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ABS Says Culture is Big Business


Tuesday, 11th February 2014 at 10:40 am
Staff Reporter, Journalist
The Australian Bureau of Statistics (ABS) has released its first experimental measures of the economic contribution of cultural and creative activity in Australia, saying the results are big.

Tuesday, 11th February 2014
at 10:40 am
Staff Reporter, Journalist


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ABS Says Culture is Big Business
Tuesday, 11th February 2014 at 10:40 am

The Australian Bureau of Statistics (ABS) has released its first experimental measures of the economic contribution of cultural and creative activity in Australia, saying the results are big. 

The ABS says cultural and creative activity is estimated to have contributed $86.0 billion (6.9 per cent) to Australia’s Gross Domestic Product in 2008-09. The figures show there were 164,730 entities actively trading as a business or Not for Profit institution within the cultural and creative industries at the end of June 2009.

“This new ABS release shows cultural and creative activity is a significant component of the Australian economy, in addition to playing an important role in the wellbeing and quality of life of the community” ABS Director of Culture, Recreation and Migrant Statistics, Andrew Middleton said.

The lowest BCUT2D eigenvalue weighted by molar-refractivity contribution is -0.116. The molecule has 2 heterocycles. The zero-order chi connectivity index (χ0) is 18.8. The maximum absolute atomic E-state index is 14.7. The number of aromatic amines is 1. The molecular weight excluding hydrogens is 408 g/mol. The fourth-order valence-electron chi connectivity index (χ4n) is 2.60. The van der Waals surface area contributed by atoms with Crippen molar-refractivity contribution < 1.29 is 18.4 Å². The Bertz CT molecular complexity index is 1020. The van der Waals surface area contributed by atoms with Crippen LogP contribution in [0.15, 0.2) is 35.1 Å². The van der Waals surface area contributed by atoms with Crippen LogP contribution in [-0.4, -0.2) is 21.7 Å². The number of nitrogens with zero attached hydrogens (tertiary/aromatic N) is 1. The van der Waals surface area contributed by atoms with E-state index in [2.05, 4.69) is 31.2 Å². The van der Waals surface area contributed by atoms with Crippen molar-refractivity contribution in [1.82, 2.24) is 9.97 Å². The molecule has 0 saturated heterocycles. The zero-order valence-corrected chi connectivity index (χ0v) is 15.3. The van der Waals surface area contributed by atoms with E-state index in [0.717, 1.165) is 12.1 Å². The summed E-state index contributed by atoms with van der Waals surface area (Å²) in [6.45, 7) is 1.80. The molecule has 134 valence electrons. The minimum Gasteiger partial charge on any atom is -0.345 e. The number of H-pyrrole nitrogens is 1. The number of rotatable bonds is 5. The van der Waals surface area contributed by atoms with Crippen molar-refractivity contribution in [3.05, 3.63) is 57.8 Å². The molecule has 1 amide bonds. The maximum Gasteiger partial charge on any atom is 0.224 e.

'Cultural' and 'creative' describe activities connected with the arts, media, heritage, design, fashion and information technology.

Volunteer services to arts and heritage organisations are estimated to have been worth a further $756 million in 2008-09. Volunteers are people who willingly give unpaid help to an organisation or group. This type of activity is prevalent in cultural and creative domains where people, for example, give their time unpaid as art gallery guides, as members of museum management boards, or to collect donations from the public.

The number of persons whose main employment was in a cultural or creative industry or occupation averaged 972,200 in 2008-09.

The ABS says the estimates were prepared following strong interest in the economic role of these activities, as highlighted by Australia’s National Cultural Policy: Creative Australia.

Estimates for cultural and creative activities have previously been published in other countries such as Canada, Finland, Spain, the United Kingdom and the United States of America.

Further information can be found in Australian National Accounts: Cultural and Creative Activity Satellite Accounts (cat. no. 5271.0), available for free download from the ABS website (www.abs.gov.au).

 


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